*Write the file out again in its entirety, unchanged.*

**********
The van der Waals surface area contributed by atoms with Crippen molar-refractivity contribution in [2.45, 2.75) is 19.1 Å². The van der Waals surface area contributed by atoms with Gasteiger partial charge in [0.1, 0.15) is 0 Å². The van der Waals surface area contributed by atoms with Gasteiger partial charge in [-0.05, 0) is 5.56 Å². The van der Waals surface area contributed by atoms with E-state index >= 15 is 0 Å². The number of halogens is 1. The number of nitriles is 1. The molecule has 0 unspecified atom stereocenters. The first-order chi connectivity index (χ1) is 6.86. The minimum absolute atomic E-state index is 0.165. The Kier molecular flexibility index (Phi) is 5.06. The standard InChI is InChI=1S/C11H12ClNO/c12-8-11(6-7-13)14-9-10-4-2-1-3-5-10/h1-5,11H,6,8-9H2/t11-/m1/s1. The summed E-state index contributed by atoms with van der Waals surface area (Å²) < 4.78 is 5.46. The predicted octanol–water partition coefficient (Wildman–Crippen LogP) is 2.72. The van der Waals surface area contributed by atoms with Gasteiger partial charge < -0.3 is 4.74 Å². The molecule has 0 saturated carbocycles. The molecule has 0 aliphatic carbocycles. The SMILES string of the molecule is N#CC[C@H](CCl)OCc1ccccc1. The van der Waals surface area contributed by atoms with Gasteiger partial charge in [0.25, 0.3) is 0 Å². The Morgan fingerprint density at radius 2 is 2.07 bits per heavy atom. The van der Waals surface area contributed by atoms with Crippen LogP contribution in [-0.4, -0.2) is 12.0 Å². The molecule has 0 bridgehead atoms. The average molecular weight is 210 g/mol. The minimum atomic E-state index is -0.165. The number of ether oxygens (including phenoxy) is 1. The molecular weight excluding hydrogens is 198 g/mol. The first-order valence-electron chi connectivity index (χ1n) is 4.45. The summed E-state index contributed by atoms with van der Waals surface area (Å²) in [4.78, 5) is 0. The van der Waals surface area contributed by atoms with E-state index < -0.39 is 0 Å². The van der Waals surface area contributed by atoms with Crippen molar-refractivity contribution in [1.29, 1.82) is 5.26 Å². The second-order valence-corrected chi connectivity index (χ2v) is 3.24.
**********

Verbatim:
The van der Waals surface area contributed by atoms with Crippen molar-refractivity contribution in [2.45, 2.75) is 19.1 Å². The van der Waals surface area contributed by atoms with Gasteiger partial charge in [0.1, 0.15) is 0 Å². The van der Waals surface area contributed by atoms with Gasteiger partial charge in [-0.05, 0) is 5.56 Å². The van der Waals surface area contributed by atoms with E-state index >= 15 is 0 Å². The number of halogens is 1. The number of nitriles is 1. The molecule has 0 unspecified atom stereocenters. The first-order chi connectivity index (χ1) is 6.86. The minimum absolute atomic E-state index is 0.165. The Kier molecular flexibility index (Phi) is 5.06. The standard InChI is InChI=1S/C11H12ClNO/c12-8-11(6-7-13)14-9-10-4-2-1-3-5-10/h1-5,11H,6,8-9H2/t11-/m1/s1. The summed E-state index contributed by atoms with van der Waals surface area (Å²) < 4.78 is 5.46. The predicted octanol–water partition coefficient (Wildman–Crippen LogP) is 2.72. The van der Waals surface area contributed by atoms with Gasteiger partial charge < -0.3 is 4.74 Å². The molecule has 0 saturated carbocycles. The molecule has 0 aliphatic carbocycles. The SMILES string of the molecule is N#CC[C@H](CCl)OCc1ccccc1. The van der Waals surface area contributed by atoms with Gasteiger partial charge in [0.25, 0.3) is 0 Å². The Morgan fingerprint density at radius 2 is 2.07 bits per heavy atom. The van der Waals surface area contributed by atoms with Crippen LogP contribution in [-0.4, -0.2) is 12.0 Å². The molecule has 0 bridgehead atoms. The average molecular weight is 210 g/mol. The minimum atomic E-state index is -0.165. The number of ether oxygens (including phenoxy) is 1. The molecular weight excluding hydrogens is 198 g/mol. The first-order valence-electron chi connectivity index (χ1n) is 4.45. The summed E-state index contributed by atoms with van der Waals surface area (Å²) in [4.78, 5) is 0. The van der Waals surface area contributed by atoms with E-state index < -0.39 is 0 Å². The van der Waals surface area contributed by atoms with Crippen molar-refractivity contribution in [1.29, 1.82) is 5.26 Å². The second-order valence-corrected chi connectivity index (χ2v) is 3.24.